Gen Z’s Love for Nostalgia

The Emergence of the Throwback Economy

Nostalgia occurs in our culture in regular cycles.

In the 1970s, Americans wistfully dialed their clocks back to the “Happy Days” of the 1950s, donning poodle skirts and catching screenings of American Graffiti and Grease.

Since the turn of the millennium, 80s throwbacks have reigned supreme, from high-waisted jeans and retro pop music to nostalgia-saturated movies and TV shows like It, Ghostbusters, and Stranger Things. If there’s one sure bet in American culture, it’s that we love to obsess over the past.

Generation-Z – AKA “zoomers,” those born between the late 90s and the late 2000s – is no exception. A wave of 90s and early-2000s nostalgia is sweeping this young, influential generation, impacting everything from fashion to entertainment and technology. Some are calling it the Y2K Throwback Moment, and it is a crucial trend for brands to pay attention to.

Not only can brands benefit by responding to the behaviors of this famously unpredictable generation, but they can also gain deeper insights into the cyclical, contradictory nature of nostalgia itself.

Fashion tends to be where nostalgia takes its most visible form. One report from Axios identifies a resurgence of interest in low-rise jeans and mini-skirts, a clear departure from the high-waisted “Mom jeans” that have dominated in recent years. Homemade friendship bracelets, bucket hats, and babydoll T-shirts are also making a comeback, according to NBC, especially on online vintage marketplaces like Depop and Poshmark.

In fact, the explosion of nostalgic fashion has led to a thrift store boom, with both online vendors and brick-and-mortar shops catering to the retro interests of Gen-Z. Legacy brands like The Gap and Abercrombie & Fitch are even taking advantage of the trend to boost their popularity among younger consumers. When it comes to fashion, it is easy to see that zoomers’ tastes lie firmly in the past.

Although not quite as pervasive, the rise in Y2K nostalgia can also be seen in current entertainment. Zoomer interest in iconic 2000s shows, notably The Sopranos and Friends, has been an inescapable trend in recent years. Although Gen-Z may have little actual memories from these years, they also show a renewed interest in 2000s celebrities like Britney Spears, Justin Timberlake, and Ben Affleck/Jennifer Lopez – the latter two just in time for an apparent reunion. Current celebrities have been happy to jump on this trend too. One of the coolest examples of melding the old and new in pop culture was Ariana Grande’s music video for “Thank U, Next” in which the pop star dressed up as a series of iconic Y2K movie characters (such as Elle from Legally Blonde and Regina George from Mean Girls.) 

Is Y2K nostalgia just another aesthetic trend, though? Or is it indicative of some deeper truths about Gen-Z? One interesting piece of polling data from John Della Volpe at Harvard shows that a majority of zoomers say that life was better before social media. Further research does suggest that constant social media usage can be linked with anxiety and depression, ailments to which Gen-Z is particularly prone. Does cultural nostalgia, then, represent a desire to return to a simpler past, before the widespread usage of social media and smartphones?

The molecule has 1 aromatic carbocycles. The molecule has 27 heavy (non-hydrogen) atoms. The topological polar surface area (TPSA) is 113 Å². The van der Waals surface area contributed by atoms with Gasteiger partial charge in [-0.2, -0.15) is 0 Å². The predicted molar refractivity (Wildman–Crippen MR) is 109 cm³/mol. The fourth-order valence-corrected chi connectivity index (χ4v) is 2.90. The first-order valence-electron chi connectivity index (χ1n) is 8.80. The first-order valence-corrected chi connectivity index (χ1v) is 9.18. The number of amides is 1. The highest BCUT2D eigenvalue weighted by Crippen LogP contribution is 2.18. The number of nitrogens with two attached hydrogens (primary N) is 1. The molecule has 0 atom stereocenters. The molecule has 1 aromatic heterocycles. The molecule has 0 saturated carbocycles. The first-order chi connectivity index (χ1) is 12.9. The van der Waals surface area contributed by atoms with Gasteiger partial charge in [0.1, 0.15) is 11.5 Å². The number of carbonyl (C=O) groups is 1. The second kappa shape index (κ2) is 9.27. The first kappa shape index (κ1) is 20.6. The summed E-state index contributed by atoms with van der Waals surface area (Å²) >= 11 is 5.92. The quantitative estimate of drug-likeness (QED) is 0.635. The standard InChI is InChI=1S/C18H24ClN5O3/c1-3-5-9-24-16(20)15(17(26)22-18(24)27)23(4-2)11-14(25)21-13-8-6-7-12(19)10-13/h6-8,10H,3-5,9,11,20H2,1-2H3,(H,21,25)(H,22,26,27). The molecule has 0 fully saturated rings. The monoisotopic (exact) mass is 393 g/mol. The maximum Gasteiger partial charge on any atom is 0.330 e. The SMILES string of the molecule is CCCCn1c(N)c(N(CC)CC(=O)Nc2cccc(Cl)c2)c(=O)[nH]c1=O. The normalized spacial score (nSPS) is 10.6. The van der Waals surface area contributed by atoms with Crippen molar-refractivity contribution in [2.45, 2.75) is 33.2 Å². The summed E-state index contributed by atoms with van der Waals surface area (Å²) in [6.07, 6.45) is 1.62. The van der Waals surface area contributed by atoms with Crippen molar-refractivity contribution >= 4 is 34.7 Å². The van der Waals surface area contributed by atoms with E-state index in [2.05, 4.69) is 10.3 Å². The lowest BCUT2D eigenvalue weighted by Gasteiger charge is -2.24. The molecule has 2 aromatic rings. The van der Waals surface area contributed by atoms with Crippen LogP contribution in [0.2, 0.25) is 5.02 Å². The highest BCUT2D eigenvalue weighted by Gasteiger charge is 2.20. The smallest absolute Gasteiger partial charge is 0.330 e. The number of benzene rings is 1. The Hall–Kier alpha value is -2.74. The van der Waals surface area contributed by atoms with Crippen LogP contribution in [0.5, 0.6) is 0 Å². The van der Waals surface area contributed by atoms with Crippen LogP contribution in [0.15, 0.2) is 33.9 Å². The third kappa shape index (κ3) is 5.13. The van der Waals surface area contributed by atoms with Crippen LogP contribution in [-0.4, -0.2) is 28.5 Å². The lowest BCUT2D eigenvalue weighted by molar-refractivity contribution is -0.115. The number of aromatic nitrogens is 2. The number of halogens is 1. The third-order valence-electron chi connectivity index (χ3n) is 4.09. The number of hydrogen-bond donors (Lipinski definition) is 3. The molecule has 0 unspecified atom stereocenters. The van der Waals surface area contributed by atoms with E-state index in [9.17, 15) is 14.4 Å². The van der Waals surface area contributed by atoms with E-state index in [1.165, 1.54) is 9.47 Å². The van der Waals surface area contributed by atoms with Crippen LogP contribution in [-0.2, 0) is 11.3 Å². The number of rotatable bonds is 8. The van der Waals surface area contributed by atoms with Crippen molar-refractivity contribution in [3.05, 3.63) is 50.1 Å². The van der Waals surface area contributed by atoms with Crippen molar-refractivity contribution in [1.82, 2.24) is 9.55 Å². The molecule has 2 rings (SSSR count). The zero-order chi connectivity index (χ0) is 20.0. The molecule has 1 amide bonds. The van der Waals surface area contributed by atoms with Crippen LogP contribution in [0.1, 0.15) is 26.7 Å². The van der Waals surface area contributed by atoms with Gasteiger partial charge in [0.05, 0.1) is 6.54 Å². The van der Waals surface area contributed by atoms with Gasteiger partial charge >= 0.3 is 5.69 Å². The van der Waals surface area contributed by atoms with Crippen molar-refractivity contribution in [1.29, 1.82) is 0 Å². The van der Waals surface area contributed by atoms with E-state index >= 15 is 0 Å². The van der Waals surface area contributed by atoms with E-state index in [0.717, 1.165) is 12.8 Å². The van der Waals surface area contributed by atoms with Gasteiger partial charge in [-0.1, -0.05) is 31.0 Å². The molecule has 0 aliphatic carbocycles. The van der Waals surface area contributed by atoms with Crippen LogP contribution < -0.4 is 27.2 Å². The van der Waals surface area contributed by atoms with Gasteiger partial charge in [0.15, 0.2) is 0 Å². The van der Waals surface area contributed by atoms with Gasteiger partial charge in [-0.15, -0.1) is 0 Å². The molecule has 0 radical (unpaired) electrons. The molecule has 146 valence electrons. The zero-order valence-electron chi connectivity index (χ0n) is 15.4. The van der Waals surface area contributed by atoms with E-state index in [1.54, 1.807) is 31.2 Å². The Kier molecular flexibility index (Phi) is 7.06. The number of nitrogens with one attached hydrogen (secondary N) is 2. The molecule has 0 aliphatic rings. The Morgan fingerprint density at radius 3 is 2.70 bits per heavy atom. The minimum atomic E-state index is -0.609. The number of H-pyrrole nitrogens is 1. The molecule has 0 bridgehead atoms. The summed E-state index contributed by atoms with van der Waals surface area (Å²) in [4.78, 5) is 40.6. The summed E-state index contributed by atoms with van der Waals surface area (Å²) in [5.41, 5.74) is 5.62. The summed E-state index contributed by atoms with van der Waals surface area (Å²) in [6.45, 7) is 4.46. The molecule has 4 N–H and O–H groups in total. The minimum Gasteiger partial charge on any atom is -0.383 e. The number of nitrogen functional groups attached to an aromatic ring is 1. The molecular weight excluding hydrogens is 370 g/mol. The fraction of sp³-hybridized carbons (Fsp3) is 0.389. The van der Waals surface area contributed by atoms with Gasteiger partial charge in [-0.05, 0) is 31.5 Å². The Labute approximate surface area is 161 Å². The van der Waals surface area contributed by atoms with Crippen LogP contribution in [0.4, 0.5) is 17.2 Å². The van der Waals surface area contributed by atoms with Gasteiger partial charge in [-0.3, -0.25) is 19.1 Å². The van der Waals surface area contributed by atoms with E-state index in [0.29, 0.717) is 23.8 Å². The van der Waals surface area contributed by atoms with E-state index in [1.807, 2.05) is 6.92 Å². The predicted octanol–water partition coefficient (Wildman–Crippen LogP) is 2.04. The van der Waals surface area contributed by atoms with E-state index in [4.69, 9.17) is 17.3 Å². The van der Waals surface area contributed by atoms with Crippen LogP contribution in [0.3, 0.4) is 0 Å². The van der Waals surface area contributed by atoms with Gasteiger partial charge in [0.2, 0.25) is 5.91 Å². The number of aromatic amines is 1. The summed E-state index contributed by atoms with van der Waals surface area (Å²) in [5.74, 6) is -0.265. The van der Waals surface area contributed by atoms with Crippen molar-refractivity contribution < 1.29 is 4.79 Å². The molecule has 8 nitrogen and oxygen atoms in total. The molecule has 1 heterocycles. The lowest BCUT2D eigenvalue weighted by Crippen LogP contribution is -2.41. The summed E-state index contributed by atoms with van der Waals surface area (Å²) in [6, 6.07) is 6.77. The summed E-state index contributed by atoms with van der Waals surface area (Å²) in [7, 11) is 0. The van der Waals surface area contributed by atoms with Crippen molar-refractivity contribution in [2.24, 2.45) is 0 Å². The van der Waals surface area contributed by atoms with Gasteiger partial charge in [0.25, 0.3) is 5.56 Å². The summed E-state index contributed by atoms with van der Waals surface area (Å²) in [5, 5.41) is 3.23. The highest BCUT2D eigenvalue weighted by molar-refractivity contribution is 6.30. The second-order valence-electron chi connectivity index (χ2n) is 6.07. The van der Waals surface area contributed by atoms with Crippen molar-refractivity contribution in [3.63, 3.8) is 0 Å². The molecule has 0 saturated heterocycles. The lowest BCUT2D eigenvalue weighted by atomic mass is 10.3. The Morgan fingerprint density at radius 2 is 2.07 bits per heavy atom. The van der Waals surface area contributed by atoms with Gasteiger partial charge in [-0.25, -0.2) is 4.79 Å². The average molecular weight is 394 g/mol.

The answer is probably not that simple. Zoomers’ obsession with the fashion and pop culture of yesteryear can be best thought of in the context of an increasingly uncertain future. Political divisions, global crises, and especially the looming threat of climate change have led many zoomers to worry a great deal about the state of the modern world.

In these circumstances, nostalgia can represent both a “bittersweet longing” for simpler times, but also a “stabilizing force” with which to confront current conditions. Gen-Z, after all, is not simply burying themselves in the past, turning a blind eye to the problems that existed then. Many commentators in fact point out a generational desire to “relive the past better,” embracing past trends but looking at them through a critical eye. By confronting the misogyny, toxic paparazzi culture, and other problematic aspects of Y2K, Gen-Z is “looking to the past to build a better future.”

Clearly, then, there is a central contradiction at the heart of zoomers’ Y2K nostalgia, a contradiction that many brands may find difficult to wrap their heads around. Should they jump aboard the nostalgia bandwagon, or should they go all in on the more forward-looking aspirations of Gen-Z?

The comeback of legacy brands, products, and entertainment properties might seem to suggest the former: vinyl sales recently topped CDs for the first time since 1986. However, marketers should keep in mind that nostalgia is but one arrow in their quiver for reaching Gen-Z. Social justice and aspirational brand missions are still crucial to young people. A combination of these strategies is the best way to take advantage of the Y2K nostalgia, and the best way to let zoomers know you can speak their retro-inspired language.

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